Although there is word-play in the title of this book and throughout its alternating brief and densely fragmented poems, the play is dark. This is a book that communicates by impression, more than expression. The impression I get is that of a dance between love and grief. The partners are locked together, bound by a locked language, a shared contrast that cannot be refused. This personal dance is also set against our dark national dance of recent and older history. Yet it’s all happening at once in a timeless blur. And there’s a present audience, who is inclined to see this dance as bitter and beautiful and unavoidable in the same glimpse. This is real and immediate poetry, presented on the page in the moment of its passionate breath. That breath belongs to the world, but it is also starkly human. Though death is a central feature of this book, the poetry is about being alive.
‘At the midpoint of the night we were allotted/ I found myself/ in dark apart-ment…’ ‘Sleep rent open/and I poured out. ‘ Like only the finest poets, Jennifer Steinorth creates her own revelatory, slant language of the interior, one of disquieting, intimate estrangements, dailiness dispossessed of its easy familiarity, distant atrociities disconcertingly present. The action of her nuanced, unsettling, multivalent lines resembles the wisteria vine on the fixed frame: ‘the living thing/that will pull it down climbing/up…’
Among the many striking rewards of Jennifer Sperry Steinorth’s Forking the Swift is being led into the startling realization that everything is a wilderness. She leaves us alone and lost with no guide except the poem. When we stumble out from her work, we wonder how we survived and we learn that survival means changing into something new. Notice how she makes form evoke and embody what the language explores. This is artistry that matters and means. These poems put the lie to one ever again saying, “Seen that. Done that.” Steinorth brings us back to the enigmatic wonder of it ALL.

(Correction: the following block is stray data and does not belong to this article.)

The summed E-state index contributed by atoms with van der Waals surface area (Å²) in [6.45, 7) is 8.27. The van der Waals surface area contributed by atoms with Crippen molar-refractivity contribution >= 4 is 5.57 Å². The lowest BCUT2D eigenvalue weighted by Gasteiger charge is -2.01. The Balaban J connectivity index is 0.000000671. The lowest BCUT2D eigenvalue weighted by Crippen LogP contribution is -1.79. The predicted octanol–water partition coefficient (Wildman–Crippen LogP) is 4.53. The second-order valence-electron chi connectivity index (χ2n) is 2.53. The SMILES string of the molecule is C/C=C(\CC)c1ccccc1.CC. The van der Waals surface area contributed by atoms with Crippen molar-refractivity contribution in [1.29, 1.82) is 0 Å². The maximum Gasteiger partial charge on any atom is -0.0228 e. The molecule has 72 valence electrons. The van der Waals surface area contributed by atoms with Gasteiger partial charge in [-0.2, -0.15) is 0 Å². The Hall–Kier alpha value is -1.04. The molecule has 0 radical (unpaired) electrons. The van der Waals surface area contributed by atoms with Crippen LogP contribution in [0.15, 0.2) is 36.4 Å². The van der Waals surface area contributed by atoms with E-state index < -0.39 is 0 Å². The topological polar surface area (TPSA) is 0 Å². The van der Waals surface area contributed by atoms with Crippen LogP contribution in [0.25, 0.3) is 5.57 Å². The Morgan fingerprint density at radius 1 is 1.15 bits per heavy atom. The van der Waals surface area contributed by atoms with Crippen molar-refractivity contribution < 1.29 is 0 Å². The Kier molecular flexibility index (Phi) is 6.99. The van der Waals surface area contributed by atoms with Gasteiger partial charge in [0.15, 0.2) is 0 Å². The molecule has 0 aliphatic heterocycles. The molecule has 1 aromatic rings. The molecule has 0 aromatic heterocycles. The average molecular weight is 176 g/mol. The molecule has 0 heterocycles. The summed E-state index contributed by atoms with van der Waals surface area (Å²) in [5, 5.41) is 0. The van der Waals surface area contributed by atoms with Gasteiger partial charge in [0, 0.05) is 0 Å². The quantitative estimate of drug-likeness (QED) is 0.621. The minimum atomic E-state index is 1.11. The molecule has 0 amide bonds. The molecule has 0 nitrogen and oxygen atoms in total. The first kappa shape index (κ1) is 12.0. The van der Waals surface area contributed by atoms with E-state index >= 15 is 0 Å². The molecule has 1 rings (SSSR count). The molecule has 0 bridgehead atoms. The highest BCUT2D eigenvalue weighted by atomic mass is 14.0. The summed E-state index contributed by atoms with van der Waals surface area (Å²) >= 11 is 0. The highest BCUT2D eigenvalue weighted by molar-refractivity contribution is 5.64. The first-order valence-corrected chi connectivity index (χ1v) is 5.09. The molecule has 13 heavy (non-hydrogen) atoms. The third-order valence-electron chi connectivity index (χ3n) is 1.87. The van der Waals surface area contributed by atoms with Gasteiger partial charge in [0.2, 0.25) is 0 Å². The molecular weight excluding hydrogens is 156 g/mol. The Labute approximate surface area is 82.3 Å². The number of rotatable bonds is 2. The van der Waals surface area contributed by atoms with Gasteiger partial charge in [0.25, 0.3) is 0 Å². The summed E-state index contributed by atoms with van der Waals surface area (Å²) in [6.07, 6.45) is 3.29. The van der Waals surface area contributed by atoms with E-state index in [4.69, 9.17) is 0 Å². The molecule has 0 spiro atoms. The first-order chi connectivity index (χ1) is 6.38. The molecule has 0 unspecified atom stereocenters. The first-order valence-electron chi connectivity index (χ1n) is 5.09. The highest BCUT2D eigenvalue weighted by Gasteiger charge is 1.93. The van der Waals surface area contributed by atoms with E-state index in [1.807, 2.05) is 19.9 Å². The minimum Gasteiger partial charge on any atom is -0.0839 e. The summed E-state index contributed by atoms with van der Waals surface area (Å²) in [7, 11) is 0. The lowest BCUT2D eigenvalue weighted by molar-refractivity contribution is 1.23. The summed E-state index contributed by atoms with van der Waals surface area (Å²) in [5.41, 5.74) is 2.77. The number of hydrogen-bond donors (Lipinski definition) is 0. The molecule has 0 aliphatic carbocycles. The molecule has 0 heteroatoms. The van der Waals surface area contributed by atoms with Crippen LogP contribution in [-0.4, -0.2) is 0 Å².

In a world where language may be as homogenized as milk or as pretentious as Jello colors, Jen Sperry Steinorth’s poems offer the essential-ness that a long look at a clear night sky will give you. She is as attentive to sound as a jazz trumpeter is, “Those Triassic Calamites out a coal mine in Tasmania...,” letting the mutes and sibilants move in and out of a poem like fireflies, but she’s also as grounded and authentic as a good drummer: climbing oil rigs, going for smokes, and yes, what about that black dress? Her poems range wide in refreshing content and format, strung with phone calls from the electrician and wrestling bears. They are permeated with quiet wit about human and wild nature—think of “Thirteen Ways to Kill Starlings.” Without sentiment or cliché, Jen brings us what we love in poetry, the song of shaped sounds rivering through shaped meaning—“suck the marrow/the morrow.” Michigan Writers is proud to introduce this dynamic work not just to lovers of poetry, but to all of us who long for a clear eye to show us the what shines in the dark.